Forging a Path to Health Equity Through Supplier Diversity

Posted: 01/11/2024 - 02:24

Since 2021, ACS has nearly tripled spending with diverse-owned businesses.

Cancer and Health Equity
Cancer is a disease that can affect anyone, but it doesn’t affect everyone equally. Health disparities can affect every step of cancer care—from prevention and screening to the quality of life during and after cancer treatment.  Many barriers can impact a person's ability to prevent, detect, treat, and survive cancer, with racism and discrimination making it even more difficult to address social determinants of health. A person's quality of life and cancer outcomes can be determined by their zip code, education, income, access to healthcare and healthy and affordable foods, and other variables outside their control. These barriers are deeply rooted, long-standing inequities at all levels of society will take an intentional effort to address for equitable cancer outcomes.
The American Cancer Society (ACS), and its non-profit, nonpartisan advocacy affiliate, the American Cancer Society Cancer Action Network (ACS CAN℠), believe all people should have a fair and just opportunity to live a longer, healthier life free from cancer regardless of how much money they make, the color of their skin, their sexual orientation, gender identity, disability status, or where they live. 
ACS’ uses eight health equity principles to guide our work, foster a culture that embraces health equity, and express our commitment to making health equity a strategic priority. These principles fall within the domains of people, places, and partnerships and are:
1. Help people with the greatest need.
2. Prioritize diversity, equity, and inclusion. –  honoring, respecting, and valuing populations that are marginalized.
3. Value community expertise. – engage communities in creating, planning, delivering, and evaluating ACS’ and ACS CAN’s work. 
4. Understand the community’s historical, social, cultural, and economic context.
5. Address the structural and social detriments of health.
6. Implement sustainable community solutions.
7. Leverage the power of volunteers.
8. Prevent and address unintended consequences.
Supplier Diversity
Supplier diversity is a proactive business approach which encourages the use of diverse-owned and other historically underutilized business. It is about being a good corporate citizen, and therefore a social contract with the communities in which we live and operate.  The origins of supplier diversity programs in the U.S. can be traced back to the Civil Rights Movement. Following race riots in Detroit in 1968, General Motors set up what is regarded as one of the first supplier diversity programs, and much of the American auto industry followed suit. Under the Nixon and Carter administrations, various Executive Orders and Laws were instituted to support minority-owned, small, and woman-owned businesses.  Today, many US companies have established their own programs and have placed greater emphasis on diversity, inclusion, and belonging efforts within their supplier base.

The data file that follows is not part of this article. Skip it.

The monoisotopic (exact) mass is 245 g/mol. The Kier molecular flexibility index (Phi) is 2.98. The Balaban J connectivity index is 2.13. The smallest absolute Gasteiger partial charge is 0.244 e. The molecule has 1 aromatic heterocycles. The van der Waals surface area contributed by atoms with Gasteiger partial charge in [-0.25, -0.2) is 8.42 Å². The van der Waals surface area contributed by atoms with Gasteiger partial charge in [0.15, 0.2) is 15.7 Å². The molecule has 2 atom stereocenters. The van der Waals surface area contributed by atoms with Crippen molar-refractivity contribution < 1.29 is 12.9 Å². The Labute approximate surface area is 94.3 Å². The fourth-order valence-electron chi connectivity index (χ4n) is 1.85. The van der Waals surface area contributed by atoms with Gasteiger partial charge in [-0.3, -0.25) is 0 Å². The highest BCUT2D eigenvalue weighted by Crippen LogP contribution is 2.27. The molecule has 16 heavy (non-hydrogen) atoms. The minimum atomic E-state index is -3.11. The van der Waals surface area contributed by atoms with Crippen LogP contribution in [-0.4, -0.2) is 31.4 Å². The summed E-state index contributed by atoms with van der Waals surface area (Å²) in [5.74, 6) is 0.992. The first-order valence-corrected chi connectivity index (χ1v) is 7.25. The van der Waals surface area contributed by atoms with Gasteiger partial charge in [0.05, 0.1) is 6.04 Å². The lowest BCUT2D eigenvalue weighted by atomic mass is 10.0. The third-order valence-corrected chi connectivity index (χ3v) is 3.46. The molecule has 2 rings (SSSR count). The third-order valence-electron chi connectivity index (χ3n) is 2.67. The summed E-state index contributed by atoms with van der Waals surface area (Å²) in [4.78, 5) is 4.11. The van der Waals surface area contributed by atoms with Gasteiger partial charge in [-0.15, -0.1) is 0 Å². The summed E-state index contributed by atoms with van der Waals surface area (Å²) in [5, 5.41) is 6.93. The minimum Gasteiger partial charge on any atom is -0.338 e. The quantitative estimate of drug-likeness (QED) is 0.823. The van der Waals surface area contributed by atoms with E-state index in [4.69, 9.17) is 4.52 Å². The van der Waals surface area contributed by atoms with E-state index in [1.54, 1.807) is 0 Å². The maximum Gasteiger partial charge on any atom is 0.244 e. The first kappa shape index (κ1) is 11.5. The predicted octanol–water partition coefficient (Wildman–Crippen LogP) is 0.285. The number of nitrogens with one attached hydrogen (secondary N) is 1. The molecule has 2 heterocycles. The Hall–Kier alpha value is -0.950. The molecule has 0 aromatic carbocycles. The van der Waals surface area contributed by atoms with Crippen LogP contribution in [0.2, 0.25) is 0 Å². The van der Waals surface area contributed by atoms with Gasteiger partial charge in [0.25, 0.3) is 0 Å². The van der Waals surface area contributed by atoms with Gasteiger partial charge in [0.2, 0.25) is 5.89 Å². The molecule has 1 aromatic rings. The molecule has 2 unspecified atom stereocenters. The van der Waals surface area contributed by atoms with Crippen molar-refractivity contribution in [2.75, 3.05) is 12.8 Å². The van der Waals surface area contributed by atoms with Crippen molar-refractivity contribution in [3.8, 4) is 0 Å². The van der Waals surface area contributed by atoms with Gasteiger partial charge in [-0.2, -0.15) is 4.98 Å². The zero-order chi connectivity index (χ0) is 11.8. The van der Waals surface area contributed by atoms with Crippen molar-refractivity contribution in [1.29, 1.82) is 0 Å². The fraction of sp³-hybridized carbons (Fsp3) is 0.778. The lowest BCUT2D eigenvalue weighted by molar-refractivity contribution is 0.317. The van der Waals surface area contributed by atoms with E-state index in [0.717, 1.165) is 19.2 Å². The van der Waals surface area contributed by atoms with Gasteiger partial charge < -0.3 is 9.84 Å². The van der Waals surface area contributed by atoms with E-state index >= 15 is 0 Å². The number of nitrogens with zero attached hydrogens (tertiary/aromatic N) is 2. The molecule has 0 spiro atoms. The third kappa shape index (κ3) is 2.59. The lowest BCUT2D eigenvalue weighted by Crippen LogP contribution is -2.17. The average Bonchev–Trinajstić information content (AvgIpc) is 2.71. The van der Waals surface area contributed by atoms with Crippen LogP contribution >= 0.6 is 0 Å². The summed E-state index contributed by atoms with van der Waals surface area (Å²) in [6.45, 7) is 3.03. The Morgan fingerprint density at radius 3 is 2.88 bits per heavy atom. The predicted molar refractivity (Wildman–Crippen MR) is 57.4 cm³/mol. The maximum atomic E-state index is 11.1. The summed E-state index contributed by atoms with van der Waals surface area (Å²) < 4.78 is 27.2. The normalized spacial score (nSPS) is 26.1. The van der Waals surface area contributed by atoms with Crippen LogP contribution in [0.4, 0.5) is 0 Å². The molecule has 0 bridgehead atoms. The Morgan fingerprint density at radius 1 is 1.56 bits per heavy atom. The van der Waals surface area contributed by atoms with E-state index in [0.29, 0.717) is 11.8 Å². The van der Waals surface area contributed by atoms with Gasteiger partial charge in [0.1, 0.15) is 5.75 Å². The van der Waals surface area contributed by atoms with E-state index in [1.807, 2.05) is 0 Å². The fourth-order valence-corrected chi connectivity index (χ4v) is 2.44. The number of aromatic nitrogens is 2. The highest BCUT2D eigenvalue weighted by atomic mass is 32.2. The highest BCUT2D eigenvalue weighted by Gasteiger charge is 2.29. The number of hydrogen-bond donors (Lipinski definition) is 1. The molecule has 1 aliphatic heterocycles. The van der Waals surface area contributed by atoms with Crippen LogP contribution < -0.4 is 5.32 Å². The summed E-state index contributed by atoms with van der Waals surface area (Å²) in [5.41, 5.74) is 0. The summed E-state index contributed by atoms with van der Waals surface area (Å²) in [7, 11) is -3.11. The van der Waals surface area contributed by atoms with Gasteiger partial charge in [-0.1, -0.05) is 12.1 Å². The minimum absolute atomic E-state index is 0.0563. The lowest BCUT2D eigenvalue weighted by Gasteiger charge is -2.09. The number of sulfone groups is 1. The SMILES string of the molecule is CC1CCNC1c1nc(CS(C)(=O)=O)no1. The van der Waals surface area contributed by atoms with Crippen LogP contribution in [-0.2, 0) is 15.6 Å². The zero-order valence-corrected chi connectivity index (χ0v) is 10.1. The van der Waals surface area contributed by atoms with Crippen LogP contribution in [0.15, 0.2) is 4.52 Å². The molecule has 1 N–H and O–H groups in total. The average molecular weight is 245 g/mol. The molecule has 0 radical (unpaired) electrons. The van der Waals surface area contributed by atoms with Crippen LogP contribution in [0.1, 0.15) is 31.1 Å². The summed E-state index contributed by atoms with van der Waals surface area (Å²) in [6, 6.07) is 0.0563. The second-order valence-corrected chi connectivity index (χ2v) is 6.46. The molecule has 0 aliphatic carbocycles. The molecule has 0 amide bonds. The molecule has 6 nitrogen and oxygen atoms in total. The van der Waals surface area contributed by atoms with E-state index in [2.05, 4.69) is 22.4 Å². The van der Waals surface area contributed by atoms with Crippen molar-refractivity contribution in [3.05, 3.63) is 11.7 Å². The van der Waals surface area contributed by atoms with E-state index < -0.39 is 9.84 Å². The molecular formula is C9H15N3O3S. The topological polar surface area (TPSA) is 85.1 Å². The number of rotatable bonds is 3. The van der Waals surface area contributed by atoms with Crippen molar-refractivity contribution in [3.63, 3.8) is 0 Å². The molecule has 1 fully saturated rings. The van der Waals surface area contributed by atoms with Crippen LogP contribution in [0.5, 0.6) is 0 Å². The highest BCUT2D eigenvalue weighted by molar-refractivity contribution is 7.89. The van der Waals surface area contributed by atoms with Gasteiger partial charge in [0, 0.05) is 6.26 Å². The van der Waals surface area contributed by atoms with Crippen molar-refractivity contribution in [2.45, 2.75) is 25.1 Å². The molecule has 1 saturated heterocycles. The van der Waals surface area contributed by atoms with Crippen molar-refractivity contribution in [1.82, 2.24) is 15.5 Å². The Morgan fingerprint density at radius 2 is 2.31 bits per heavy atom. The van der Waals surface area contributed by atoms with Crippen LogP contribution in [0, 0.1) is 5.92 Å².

Supplier Diversity Programs Influence Health Equity
When a company invests in inclusive procurement and intentionally seeks to foster economic growth in a community, it helps to address the underlying factors affecting health equity. Ultimately, supply chain professionals and supplier diversity experts support access to healthcare via supplier diversity programs.   
Limited household income can affect health in a negative way. This in turn contributes to large-scale racial and ethnic disparities In a recent conference held by HR Dive (2023), a representative from McKinsey, a consulting firm, noted that, according to research by the Federal Reserve, the total wealth of the average Black American family is $17,600, which is about one-tenth the wealth of the average White American family - $171,000.  Also, Black Americans are almost twice as likely to live in the counties at highest risk of health and economic disruption. 
Racial discrimination limits opportunities to be as healthy as possible and causes health disparities. As reported by the Hospital Association of Southern California (2023), in California, Native American and Alaskan Native, as well as Native Hawaiian and Pacific Islander, are less likely to report having a checkup within the past year as compared to other racial ethnic groups. 
Healthcare institutions can make deeper impacts to ensure that all people receive equitable, high-quality care.  Within their communities, they must address social determinants as well as health related social needs that significantly affect health risks and outcomes, like housing instability, access to healthy foods, and community violence. The Health Research and Educational Trust (2015) noted that by adopting a Supplier Diversity program, hospitals, and health care systems “can support minority-owned businesses and communities while obtaining products and services of competitively high quality and value.”  
Supporting diverse-owned businesses is often a critical linkage between a company’s supply chain and health equity. Money spent with local, diverse-owned businesses can have a ripple effect, multiplying the economic impact through additional spending in the community by those businesses and their employees. 
American Cancer Society and Supplier Diversity